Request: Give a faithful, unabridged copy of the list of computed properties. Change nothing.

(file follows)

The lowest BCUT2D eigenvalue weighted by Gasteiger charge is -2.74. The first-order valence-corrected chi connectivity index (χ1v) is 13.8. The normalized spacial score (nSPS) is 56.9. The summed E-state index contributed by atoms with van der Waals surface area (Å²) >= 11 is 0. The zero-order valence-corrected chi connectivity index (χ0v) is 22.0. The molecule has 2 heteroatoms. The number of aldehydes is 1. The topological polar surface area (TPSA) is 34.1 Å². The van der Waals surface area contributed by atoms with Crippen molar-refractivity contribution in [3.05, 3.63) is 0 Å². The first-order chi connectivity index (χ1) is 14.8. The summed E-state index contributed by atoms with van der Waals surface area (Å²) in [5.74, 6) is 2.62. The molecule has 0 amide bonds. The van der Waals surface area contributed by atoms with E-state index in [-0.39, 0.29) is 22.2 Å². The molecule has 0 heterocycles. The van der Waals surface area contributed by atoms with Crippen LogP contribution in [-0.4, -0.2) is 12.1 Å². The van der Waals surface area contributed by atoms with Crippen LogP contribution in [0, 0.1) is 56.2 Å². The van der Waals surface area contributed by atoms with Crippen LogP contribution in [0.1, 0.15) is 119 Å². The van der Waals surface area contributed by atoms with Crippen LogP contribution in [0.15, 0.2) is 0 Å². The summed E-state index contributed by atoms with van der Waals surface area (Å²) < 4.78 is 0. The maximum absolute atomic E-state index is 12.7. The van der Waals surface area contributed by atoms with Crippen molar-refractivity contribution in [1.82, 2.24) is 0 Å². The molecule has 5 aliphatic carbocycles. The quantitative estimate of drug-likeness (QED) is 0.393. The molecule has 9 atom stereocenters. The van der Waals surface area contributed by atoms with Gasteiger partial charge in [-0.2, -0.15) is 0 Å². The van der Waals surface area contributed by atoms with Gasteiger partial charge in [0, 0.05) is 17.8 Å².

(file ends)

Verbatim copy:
The lowest BCUT2D eigenvalue weighted by Gasteiger charge is -2.74. The first-order valence-corrected chi connectivity index (χ1v) is 13.8. The normalized spacial score (nSPS) is 56.9. The summed E-state index contributed by atoms with van der Waals surface area (Å²) >= 11 is 0. The zero-order valence-corrected chi connectivity index (χ0v) is 22.0. The molecule has 2 heteroatoms. The number of aldehydes is 1. The topological polar surface area (TPSA) is 34.1 Å². The van der Waals surface area contributed by atoms with Crippen molar-refractivity contribution in [3.05, 3.63) is 0 Å². The first-order chi connectivity index (χ1) is 14.8. The summed E-state index contributed by atoms with van der Waals surface area (Å²) in [5.74, 6) is 2.62. The molecule has 0 amide bonds. The van der Waals surface area contributed by atoms with E-state index in [-0.39, 0.29) is 22.2 Å². The molecule has 0 heterocycles. The van der Waals surface area contributed by atoms with Crippen LogP contribution in [-0.4, -0.2) is 12.1 Å². The van der Waals surface area contributed by atoms with Crippen LogP contribution in [0, 0.1) is 56.2 Å². The van der Waals surface area contributed by atoms with Crippen LogP contribution in [0.1, 0.15) is 119 Å². The van der Waals surface area contributed by atoms with Crippen LogP contribution in [0.15, 0.2) is 0 Å². The summed E-state index contributed by atoms with van der Waals surface area (Å²) < 4.78 is 0. The maximum absolute atomic E-state index is 12.7. The van der Waals surface area contributed by atoms with Crippen molar-refractivity contribution in [1.82, 2.24) is 0 Å². The molecule has 5 aliphatic carbocycles. The quantitative estimate of drug-likeness (QED) is 0.393. The molecule has 9 atom stereocenters. The van der Waals surface area contributed by atoms with Gasteiger partial charge in [-0.2, -0.15) is 0 Å². The van der Waals surface area contributed by atoms with Gasteiger partial charge in [0, 0.05) is 17.8 Å².